I ran a yoga studio from 2009-2014 much like many folks run yoga studios nowadays: I held the lease, paid the rent and overhead, taught most of the classes to keep that overhead down, did most, if not all, of the administration, balanced the books, and basically was a control freak about all of it. Several other teachers taught on the roster, a few classes each, and I did my best to pay them fairly ($5 per student with no maximum, and $25 minimum even if no one showed up.) I ran the studio this way because this "single owner" studio model was the only model of yoga studio I was familiar with. I took most of the risk - and yes, I reaped most of the rewards.
Or, so I thought at the time. Thing is, after about 3 or 4 years of running a yoga studio this way, I found it wasn’t feeling rewarding, either spiritually or financially. In fact, I was burned out. I was spending more of my time marketing the studio, trying to sustain existing students, and gain new students, and less time doing the thing I loved, which was serving human beings through the act of teaching Mysore style Ashtanga Yoga.
The space itself was lovely, but the building was marginal and in a poor location. The last 18 months I taught there felt like walking through waist deep water. And, I was going through a profound change personally as well, which prompted me to finally listen to and follow my intuitive voice that was screaming at me: THIS ISN”T WORKING! NOT FOR YOU, NOT FOR THE STUDENTS.
And, so, I closed that studio and, inspired by Marie Kondo’s, The Life Changing Magic of Tidying Up, divested myself of 99% of the props, mats, and years of accrued paraphernalia of the old studio. I sold it all, because I knew I never wanted to run a studio again - but I still wanted to teach, so I subleased in a holistic center that provided a nice open space and yoga props on Main Street in Northampton, and taught Mysore five mornings a week, with a couple of Led classes at night. I also separated from my husband of 20 years and moved with very few personal items into a small, simple, austere apartment. This was the first time in my entire life that I lived alone, and I loved it. I was happy, and it was this time away to regroup - not unlike returning to samasthithi - that helped save my marriage, in the long run..
A giant, cleansing wave of radical change had swept through my life, both personally and professionally, creating a fresh, clean slate from which I could start again.
Part of my daily practice included studying Sanskrit, chanting Patanjali’s Yoga Sutras, and studying other ancient texts - like the Gita and the Upanishads - in addition to my asana practice. I accredit the strenuous mental effort of that sadhana - and the resonances of Sanskrit within my body - with my own personal evolution of clarity and purpose. I began to look more and more at teaching as an act of service, as devotion to something greater than running a “yoga business” designed to personally support me and “make money.”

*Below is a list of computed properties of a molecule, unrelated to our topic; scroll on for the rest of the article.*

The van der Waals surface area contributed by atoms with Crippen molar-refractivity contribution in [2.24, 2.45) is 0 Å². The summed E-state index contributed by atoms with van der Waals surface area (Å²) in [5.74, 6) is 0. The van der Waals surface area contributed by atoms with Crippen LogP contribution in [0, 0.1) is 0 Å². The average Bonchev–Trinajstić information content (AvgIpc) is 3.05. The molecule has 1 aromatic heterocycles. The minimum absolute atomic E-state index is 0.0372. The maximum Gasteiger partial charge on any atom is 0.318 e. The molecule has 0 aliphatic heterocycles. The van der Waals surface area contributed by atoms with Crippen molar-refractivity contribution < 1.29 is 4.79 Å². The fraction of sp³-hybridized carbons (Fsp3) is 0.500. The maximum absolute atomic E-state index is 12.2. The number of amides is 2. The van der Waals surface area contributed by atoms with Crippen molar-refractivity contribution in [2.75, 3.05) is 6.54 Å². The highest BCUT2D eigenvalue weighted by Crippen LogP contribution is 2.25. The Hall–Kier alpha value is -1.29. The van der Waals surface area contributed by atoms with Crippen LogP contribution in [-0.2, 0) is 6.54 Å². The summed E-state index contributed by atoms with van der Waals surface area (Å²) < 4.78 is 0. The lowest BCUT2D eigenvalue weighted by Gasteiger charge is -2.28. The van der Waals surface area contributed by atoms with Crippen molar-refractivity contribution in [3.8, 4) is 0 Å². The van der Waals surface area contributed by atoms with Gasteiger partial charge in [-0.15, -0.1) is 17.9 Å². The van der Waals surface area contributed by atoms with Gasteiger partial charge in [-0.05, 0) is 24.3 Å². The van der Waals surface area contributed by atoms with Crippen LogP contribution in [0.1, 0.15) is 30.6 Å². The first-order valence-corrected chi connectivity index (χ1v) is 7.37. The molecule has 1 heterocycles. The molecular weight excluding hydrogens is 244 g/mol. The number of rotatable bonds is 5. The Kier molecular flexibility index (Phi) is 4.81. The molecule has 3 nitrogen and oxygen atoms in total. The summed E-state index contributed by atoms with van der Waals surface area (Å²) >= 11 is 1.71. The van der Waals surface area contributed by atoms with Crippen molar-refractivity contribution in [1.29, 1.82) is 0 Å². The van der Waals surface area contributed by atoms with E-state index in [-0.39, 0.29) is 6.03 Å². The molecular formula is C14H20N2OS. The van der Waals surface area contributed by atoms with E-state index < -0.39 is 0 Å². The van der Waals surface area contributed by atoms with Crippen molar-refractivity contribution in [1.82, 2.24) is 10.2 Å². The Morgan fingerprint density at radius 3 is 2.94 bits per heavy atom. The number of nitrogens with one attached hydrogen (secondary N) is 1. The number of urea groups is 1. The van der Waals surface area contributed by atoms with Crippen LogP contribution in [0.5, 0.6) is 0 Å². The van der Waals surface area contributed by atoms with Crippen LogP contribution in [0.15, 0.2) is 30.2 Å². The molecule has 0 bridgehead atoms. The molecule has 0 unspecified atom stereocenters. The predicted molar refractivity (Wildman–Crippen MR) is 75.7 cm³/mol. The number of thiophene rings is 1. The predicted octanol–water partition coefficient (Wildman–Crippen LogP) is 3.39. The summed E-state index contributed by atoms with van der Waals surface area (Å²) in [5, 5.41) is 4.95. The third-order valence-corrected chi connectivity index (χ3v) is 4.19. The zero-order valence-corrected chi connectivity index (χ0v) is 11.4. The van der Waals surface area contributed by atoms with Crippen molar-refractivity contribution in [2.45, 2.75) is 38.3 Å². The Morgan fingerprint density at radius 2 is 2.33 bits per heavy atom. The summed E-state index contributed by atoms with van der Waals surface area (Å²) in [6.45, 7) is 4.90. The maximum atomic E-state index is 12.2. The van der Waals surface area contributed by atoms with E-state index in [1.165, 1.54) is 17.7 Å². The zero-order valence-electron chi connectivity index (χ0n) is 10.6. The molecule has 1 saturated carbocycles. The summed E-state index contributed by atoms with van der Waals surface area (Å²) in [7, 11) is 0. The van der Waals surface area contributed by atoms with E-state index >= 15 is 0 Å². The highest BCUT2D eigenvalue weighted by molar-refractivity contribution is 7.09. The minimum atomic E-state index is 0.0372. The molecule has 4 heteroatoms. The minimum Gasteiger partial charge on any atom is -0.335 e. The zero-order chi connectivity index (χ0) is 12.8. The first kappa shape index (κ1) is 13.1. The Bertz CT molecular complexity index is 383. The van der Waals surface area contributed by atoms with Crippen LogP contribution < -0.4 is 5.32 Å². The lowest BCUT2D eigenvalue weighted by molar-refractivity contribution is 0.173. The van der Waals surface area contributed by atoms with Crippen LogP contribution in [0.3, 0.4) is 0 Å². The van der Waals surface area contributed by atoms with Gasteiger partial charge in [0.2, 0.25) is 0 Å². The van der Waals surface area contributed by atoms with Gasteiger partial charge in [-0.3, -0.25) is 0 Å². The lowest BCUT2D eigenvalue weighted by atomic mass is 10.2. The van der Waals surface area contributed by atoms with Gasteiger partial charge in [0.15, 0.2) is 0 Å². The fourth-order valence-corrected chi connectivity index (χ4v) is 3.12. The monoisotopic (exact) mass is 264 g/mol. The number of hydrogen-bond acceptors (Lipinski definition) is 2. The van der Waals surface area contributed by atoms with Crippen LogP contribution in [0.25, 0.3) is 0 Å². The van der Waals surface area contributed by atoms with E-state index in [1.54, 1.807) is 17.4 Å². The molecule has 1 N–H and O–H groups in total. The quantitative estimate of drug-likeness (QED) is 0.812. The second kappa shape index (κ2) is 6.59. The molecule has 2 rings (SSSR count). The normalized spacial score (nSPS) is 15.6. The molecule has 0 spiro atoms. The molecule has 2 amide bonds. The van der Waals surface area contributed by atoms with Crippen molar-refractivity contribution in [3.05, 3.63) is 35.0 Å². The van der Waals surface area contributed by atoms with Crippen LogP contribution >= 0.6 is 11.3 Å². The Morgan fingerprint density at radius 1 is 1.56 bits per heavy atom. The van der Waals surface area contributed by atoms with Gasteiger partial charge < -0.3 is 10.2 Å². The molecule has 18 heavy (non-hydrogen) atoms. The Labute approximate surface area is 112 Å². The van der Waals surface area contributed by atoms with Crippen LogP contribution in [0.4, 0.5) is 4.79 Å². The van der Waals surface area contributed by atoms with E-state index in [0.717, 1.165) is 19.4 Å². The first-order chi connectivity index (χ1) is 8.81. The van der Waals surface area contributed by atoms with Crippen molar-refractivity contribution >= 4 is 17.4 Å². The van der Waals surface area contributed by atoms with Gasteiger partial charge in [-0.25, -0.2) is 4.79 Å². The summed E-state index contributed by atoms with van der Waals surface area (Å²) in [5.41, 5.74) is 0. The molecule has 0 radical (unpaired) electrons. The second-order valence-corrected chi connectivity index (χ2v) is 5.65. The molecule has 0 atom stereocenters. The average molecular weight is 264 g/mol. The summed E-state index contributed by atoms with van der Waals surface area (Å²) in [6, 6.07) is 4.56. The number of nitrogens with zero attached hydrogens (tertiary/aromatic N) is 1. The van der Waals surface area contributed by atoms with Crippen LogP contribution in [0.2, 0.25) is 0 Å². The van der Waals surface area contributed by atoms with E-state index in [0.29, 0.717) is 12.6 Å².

I believe sincerely and have experienced personally that sadhana/practice, when done reverently and consistently for a long time, without attachment to the results of the practice, becomes a catalyst for positive change. I knew that letting go of the results - letting go of the striving to achieve financial success, and simplifying what I offered by teaching as a form of devotion and service - helped create an alchemy within me that lead to greater self awareness, compassion, wisdom and clarity.
But, old habits die hard, and after a successful year and a half in the subleased space, with a growing student community and apprentices who desired to teach, I found that I was falling back into something I didn’t want to do: running a yoga studio.
So, I tried something radically different. Over the course of a weekend, at the suggestion of my friend and fellow teacher, Georgiann Kristek, I developed a model for a collective or cooperatively based yoga studio - one where all the teachers would share. This meant sharing not only the risks, but also the rewards. Sharing the space, sharing the props, sharing the students - no teacher, including myself, would say, “These are “my” students” - but rather, “This is OUR yoga community.”
Here’s how it works in its simplest form:
-Each teacher pays a portion of the rent based on the ratio of classes they teach.
-Each teacher collects 100% of the income from their classes. (Yup, you read that right.)
-Each teacher is responsible for one of the administrative duties required to run the studio.
-Business decisions (i.e. schedule changes, marketing expenditures, etc.) are made collectively and put to a vote democratically; consensus is the goal, but every teacher has veto power if they are strongly against something.
-Teachers are invested in the success of the studio community as a whole vs. in competition with each other.
-Teaching is an act of service to support and help the students develop as conscious human beings.
-Creating a strong, healthy and conscious yoga community is the main purpose of the studio.
These last two are especially important for this model to work. It is not a capitalist model, based on extracting all the resources from the environment - those resources being students. (Remember, students are NOT dollar signs walking through the door, but human beings.) The intent of this model is to serve, give and love one’s fellow human beings, to become more conscious and self-realized - which is the goal of yoga, after all - and to help the students find that freedom, too.